Actually, I'm sure that you are. If you're reading this, you are probably one of those few who is getting it right. In that case, you might be humored to see some of the errors that others are making. And, oh, maybe, just maybe, you'll find your plan(s) in here as well.
For the uninitiated, my 'top 10' lists aren't necessarily Top 10. They may not be the biggest or the baddest. They are just my observations in the order that I feel like typing them.
To poorly paraphrase Lesley Gore (and whoever wrote the lovely words that she sang): "It's my blog and I'll write as I want to."
- Plans are written to preclude employer discretion, but the administrators exercise it anyway. They give plan loans on a discretionary basis. They give in-plan investment advice to some, but not to others. They make exceptions to plan language when it seems like the 'right' thing to do; for example, they will allow a participant who really needs the money to take a $5,000 lump sum from their defined benefit plan even though the present value of the participant's vested accrued benefit is $5,500.
- When they do (or have done for them) nondiscrimination testing, they ignore little things like benefits, rights and features. The worst one of these that I have ever seen was in a plan document that offered a subsidized lump sum option (in a US qualified plan) only for British nationals. And, there was only one of them in the company -- the Senior VP of Human Resources.
- Nondiscrimination testing is on a controlled group basis for everyone else, but not for them. For them, it's just an inconvenience that they choose to ignore. Such complex issues shouldn't stop them from being in compliance.
- Defined benefits are calculated incorrectly or inconsistently. One person doing calculations rounds credited service up, another rounds it down. One person uses early retirement factors assuming that the participant is age nearest. Another assumes age next, and the third interpolates.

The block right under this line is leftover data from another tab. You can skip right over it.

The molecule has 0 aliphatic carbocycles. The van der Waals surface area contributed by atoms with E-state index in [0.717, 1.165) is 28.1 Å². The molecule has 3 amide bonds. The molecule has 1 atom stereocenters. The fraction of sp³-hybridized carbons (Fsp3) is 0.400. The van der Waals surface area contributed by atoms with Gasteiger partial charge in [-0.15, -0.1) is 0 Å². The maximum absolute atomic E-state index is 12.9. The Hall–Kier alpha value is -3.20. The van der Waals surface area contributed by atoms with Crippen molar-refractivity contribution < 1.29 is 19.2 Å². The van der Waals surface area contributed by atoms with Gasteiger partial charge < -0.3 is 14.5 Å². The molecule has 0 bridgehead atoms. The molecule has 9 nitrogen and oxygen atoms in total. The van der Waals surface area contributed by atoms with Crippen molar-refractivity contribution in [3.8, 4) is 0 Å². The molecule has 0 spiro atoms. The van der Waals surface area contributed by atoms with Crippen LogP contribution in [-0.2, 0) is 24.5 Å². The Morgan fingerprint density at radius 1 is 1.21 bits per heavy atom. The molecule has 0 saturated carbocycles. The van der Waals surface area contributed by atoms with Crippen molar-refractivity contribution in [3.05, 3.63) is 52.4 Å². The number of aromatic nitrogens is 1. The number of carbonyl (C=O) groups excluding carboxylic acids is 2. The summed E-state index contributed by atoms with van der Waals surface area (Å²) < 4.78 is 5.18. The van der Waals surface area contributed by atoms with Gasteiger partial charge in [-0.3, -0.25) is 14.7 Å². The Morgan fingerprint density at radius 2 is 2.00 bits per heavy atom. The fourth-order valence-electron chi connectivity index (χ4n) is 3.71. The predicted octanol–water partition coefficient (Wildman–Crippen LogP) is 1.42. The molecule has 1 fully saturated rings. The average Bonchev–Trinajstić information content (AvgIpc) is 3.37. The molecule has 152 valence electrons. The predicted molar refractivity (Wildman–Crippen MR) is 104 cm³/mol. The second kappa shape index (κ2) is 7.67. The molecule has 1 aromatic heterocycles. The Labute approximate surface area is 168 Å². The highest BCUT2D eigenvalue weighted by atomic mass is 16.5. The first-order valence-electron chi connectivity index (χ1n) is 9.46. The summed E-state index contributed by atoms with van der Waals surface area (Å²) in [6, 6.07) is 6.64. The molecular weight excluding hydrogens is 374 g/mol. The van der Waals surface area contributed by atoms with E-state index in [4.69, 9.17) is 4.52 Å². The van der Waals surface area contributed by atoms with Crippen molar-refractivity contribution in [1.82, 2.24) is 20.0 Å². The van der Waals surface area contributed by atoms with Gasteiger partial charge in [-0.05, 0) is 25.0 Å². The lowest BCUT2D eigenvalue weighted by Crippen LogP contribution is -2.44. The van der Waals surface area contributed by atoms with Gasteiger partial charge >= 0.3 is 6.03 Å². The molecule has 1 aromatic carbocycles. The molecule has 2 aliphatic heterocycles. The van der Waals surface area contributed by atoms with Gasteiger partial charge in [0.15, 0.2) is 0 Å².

- SPDs don't accurately reflect plan documents. This is a biggie. See my post: http://johnhlowell.blogspot.com/2010/12/how-important-is-your-summary-plan.html
- Plan loans are repaid in ways that the plan document does not allow. Some (perhaps many) plan documents only allow plan loan repayment through payroll reductions. Yet, the administrators of those plans will gladly accept personal checks as payment toward the outstanding balances.
- Domestic relations orders are treated as qualified when they are not. This occurs when the plan's QDRO administrator (assuming they have one) treats their own job cavalierly. Oh, the "QDROs" I have seen. Most family law (that's a euphemism for divorce that the legal world has come up with) practitioners don't understand defined benefit plans. So, in their draft domestic relations orders that they produce, they split account balances (where account balances do not exist), they do not specify actuarial assumptions where such assumptions are necessary, they grant optional forms of benefit not allowed under the plan, and they allow for distributions at times that neither the plan nor the law allow. But, these DROs are 'qualified' as QDROs.
- They pay disability benefits in excess of the qualified disability benefit. OK, this one is pretty darn technical. Code Section 411 (the one dealing with vesting and accruals) essentially says that if the disability benefit that you can get from the plan exceeds the retirement benefit you can get from the plan, then the bigger of the two becomes the retirement benefit. Especially in collectively bargained defined benefit plans, this happens frequently, but I've never seen it administered in accordance with the Code.
- If you administer a qualified plan, you probably have a nonqualified plan as well, so I am going to sneak this one in as well. Your top-hat plan may not be. Have you evaluated your plan participation (or had someone do it for you)? Are all of your participants in a top-hat group? If not, you're not the only one.
- Not all of those annoying yes/no questions on the plan's Form 5500 have been filled out properly. Yes, you are checking the boxes that keep you out of trouble, but they may not accurately reflect what is happening in practice. Could you be perjuring yourself?
Oh, by the way, if you have these or other problems, I might be able to help.